You say you can write.  Maybe you even brag about it.  You started a blog to “put yourself out there” and/or to “make a difference.”  But can you express yourself and persuade impressionable people without pressing the FLAME key?

Can you persuade without flaming

(photo credit)

If you agree with me, pass the idea along to your fellow bloggers.

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About Necessary and Proper

Jeff believes in the Individual's ability to excel when liberty and freedom of choice are protected. Also believes in the Community's ability to take care of the vast majority of its own issues and needs when the federal government leaves the Community's resources and sphere of control alone. State and local choice produce better results than centralized federal control. https://necessaryandpropergovt.wordpress.com/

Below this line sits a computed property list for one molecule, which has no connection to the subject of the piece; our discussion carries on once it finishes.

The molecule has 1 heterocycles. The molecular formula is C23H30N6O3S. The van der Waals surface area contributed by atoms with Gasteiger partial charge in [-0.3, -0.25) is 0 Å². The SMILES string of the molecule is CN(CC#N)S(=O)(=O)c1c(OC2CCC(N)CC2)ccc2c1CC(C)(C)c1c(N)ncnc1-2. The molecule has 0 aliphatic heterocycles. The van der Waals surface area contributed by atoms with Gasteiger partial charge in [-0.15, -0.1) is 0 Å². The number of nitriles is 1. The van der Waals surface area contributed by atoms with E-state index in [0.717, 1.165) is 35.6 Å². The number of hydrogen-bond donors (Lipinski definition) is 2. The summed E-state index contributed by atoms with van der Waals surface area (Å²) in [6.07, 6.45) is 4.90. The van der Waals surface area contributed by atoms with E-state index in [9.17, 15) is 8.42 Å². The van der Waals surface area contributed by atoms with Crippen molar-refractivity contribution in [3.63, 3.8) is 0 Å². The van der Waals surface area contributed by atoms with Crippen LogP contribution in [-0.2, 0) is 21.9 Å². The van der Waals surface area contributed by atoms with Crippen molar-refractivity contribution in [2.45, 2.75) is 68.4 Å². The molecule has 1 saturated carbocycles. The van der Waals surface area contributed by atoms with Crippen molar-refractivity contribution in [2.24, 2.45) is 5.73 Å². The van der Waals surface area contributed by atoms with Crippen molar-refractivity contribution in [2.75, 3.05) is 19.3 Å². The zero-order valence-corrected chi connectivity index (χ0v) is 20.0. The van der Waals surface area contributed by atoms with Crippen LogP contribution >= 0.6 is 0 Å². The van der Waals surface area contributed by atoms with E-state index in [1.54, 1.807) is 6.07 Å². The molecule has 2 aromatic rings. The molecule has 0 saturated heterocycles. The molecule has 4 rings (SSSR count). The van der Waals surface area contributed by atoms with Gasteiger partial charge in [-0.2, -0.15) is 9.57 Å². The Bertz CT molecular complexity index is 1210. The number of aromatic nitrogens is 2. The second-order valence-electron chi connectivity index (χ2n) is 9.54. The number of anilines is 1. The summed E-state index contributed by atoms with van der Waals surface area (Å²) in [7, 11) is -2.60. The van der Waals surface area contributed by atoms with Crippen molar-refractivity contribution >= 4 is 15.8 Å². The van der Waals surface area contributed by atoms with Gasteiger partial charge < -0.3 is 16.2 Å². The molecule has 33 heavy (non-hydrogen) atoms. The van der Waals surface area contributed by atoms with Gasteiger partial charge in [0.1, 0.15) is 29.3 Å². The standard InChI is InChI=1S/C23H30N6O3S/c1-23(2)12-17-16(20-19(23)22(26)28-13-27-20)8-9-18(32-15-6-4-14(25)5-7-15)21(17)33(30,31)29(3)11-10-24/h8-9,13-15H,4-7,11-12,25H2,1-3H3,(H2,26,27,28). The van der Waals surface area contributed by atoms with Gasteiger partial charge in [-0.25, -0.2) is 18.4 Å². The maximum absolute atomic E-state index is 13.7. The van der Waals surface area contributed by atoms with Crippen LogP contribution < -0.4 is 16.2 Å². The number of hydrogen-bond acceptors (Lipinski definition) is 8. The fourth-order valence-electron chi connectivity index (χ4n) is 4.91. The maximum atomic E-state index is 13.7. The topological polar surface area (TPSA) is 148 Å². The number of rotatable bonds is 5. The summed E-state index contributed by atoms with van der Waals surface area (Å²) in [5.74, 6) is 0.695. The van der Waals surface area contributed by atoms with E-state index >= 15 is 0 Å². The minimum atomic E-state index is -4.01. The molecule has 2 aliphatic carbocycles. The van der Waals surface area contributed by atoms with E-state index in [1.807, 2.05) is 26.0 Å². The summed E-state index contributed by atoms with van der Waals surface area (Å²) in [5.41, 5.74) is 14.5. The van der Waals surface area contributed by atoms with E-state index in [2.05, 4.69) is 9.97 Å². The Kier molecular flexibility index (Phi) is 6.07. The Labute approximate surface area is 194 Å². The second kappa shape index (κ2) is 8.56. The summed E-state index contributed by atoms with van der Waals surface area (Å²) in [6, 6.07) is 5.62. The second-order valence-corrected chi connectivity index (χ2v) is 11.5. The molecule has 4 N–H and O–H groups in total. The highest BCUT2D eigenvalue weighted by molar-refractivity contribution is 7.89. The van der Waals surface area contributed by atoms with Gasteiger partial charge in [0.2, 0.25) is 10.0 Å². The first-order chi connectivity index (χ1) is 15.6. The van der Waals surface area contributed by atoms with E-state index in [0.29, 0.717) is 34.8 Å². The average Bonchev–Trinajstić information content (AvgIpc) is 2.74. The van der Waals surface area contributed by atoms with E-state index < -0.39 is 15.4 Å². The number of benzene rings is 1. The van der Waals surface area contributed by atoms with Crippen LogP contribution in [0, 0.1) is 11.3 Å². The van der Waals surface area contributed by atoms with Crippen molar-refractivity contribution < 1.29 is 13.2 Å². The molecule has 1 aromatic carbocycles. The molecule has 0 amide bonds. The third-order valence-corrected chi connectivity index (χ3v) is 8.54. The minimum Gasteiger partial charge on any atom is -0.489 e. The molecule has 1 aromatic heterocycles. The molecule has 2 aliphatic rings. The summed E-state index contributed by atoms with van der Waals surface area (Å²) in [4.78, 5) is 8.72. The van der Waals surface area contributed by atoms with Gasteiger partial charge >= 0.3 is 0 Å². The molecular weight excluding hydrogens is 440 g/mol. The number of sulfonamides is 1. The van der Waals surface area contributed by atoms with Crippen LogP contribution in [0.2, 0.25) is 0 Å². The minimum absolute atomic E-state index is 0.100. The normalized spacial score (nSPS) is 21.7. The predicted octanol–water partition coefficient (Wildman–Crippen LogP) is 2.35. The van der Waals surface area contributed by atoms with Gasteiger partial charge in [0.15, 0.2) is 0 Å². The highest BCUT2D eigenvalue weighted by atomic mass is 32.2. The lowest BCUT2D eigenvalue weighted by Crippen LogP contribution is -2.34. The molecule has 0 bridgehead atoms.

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8 Responses to Confronting Caricatures of Conservatives

  1. The “chart” you posted made me think of this quote by Frederic Bastiat in The Law:
    Socialism, like the ancient ideas from which it springs, confuses the distinction between government and society. As a result of this, every time we object to a thing being done by government, the socialists conclude that we object to its being done at all. We disapprove of state education. Then the socialists say that we are opposed to any education. We object to a state religion. Then the socialists say that we want no religion at all. We object to a state-enforced equality. Then they say that we are against equality. And so on, and so on. It is as if the socialists were to accuse us of not wanting persons to eat because we do not want the state to raise grain.

    Not all liberals are socialists, of course, but it’s the same argument used by the left today.